First off, the situation between the people of Northern Ireland and the people of the Republic of Ireland has matured over many years to the point where a normal border (like every country in the world employs) could be created and there wouldn’t be a problem operating a normal, hard border.

Alternatively, if the situation between the two jurisdictions isn’t as mature as I suggest, technology could be employed to capture tariffs and ensure standards are met at the point of delivery in both jurisdictions.

And if the UK decides to utilize a zero-tariff economy post-Brexit, there’s no need for remote or in-transit tariff technology as there won’t be any need to capture tariffs.

With a little bit of creative thinking the wholly contrived ‘backstop issue’ goes away and most of the problems with Theresa May’s draft Withdrawal Agreement disappear!


Without the Backstop, the ECJ Doesn’t Need Jurisdiction in Any UK Territory – Devolved or Not

Once the backstop disappears there’s no longer any need for the ECJ to have jurisdiction anywhere in the UK.

Even if that means that Republic of Ireland exports destined for Northern Ireland must first be shipped to England, Scotland or Wales (to allow proper border checks to occur in England, Scotland or Wales) and then on to Northern Ireland in the normal manner.

The reverse is true for exports from Northern Ireland travelling to the Republic of Ireland. To satisfy all UK and EU regulations goods could be shipped from NI to England, Scotland or Wales ports, and after passing inspection, shipped on to the RoI.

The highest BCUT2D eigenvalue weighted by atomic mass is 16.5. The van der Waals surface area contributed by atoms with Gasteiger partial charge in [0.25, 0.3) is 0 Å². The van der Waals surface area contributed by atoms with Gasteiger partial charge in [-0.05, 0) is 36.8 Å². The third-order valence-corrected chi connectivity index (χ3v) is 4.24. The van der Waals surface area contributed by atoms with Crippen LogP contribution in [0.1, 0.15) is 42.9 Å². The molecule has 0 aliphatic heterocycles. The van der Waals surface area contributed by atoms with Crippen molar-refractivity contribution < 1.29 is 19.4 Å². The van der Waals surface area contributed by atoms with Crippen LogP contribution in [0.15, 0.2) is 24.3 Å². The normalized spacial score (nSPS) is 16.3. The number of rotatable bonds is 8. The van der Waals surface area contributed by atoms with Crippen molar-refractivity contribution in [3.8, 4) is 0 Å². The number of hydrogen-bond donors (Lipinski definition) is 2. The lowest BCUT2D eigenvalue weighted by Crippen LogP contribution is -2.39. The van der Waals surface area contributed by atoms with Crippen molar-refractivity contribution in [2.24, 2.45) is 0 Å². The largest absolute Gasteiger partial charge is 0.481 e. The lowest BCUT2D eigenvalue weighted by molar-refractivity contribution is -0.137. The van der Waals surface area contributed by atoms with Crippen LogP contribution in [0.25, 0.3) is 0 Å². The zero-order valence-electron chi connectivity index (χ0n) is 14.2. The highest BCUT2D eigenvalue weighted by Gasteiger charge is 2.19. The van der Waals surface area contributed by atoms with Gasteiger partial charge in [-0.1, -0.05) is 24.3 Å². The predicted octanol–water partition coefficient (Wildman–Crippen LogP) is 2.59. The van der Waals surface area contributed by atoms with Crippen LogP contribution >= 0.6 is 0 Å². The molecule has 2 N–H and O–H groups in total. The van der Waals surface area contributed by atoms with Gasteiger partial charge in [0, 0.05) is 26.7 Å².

Such trans-shipment procedures are quite normal in the 21st-century, but it might be a first for Europe. Can they handle it?


Negotiations 101

Only a fool accepts the first offer in any negotiation process — and that is doubly true when dealing with politicians who spend their entire careers negotiating one thing or another.

The problem is that Brexit negotiations are taking too long. The longer it takes to agree a Brexit deal, the more uncertainty for markets on both sides of the English Channel.

Only in Europe could Brexit take 3-years (we’re almost at 3-years now) and at present rates of progress it looks like it could drag on for another 3-years.

When Britons stop acting like they live in the 120th-largest economic power in the world instead of the 6th-largest the UK will finally live up to its full potential.

I exhort Prime Minister Theresa May and the rest of the UK government to; “Rise and rise again, until lambs become lions!”


The draft Withdrawal Agreement was Created to Prevent a Hard Brexit

However, it has significant deficiencies that need to be rectified before it can be approved by the House of Commons. Once those corrections are made it should be passed immediately by UK MP’s and sent on to the EU27 for their approval.

Draft Withdrawal Agreement was created to prevent a Hard Brexit

Summary

  • Theresa May should offer her draft Withdrawal Agreement up for vote in Parliament on December 11th as planned. Where it is likely to fail.
  • The PM should then offer the Political Declaration (only) up for vote on December 12th to demonstrate goodwill to the EU. Where it should pass easily.
  • Then the Prime Minister should consult with party leaders in the House of Commons and along with her Cabinet, create a counter-offer consisting of the existing draft WA, but with the backstop removed, any reference to the ECJ removed, and a firm end-date for leaving the so-called ‘temporary’ Customs Union with the EU. That date might be December 31, 2020, or it may be December 31, 2021.
  • And that new Withdrawal Agreement should be voted on and passed by the House of Commons if MP’s wish to honour the will of UK voters.
  • If the EU ratifies those changes, they get £39 billion on March 29, 2019 that Theresa May promised them in exchange for a signed Withdrawal Agreement — but if they don’t ratify it the UK owes (only) £9.65 billion (according to reliable sources) to the EU to pay expected future obligations to the EU.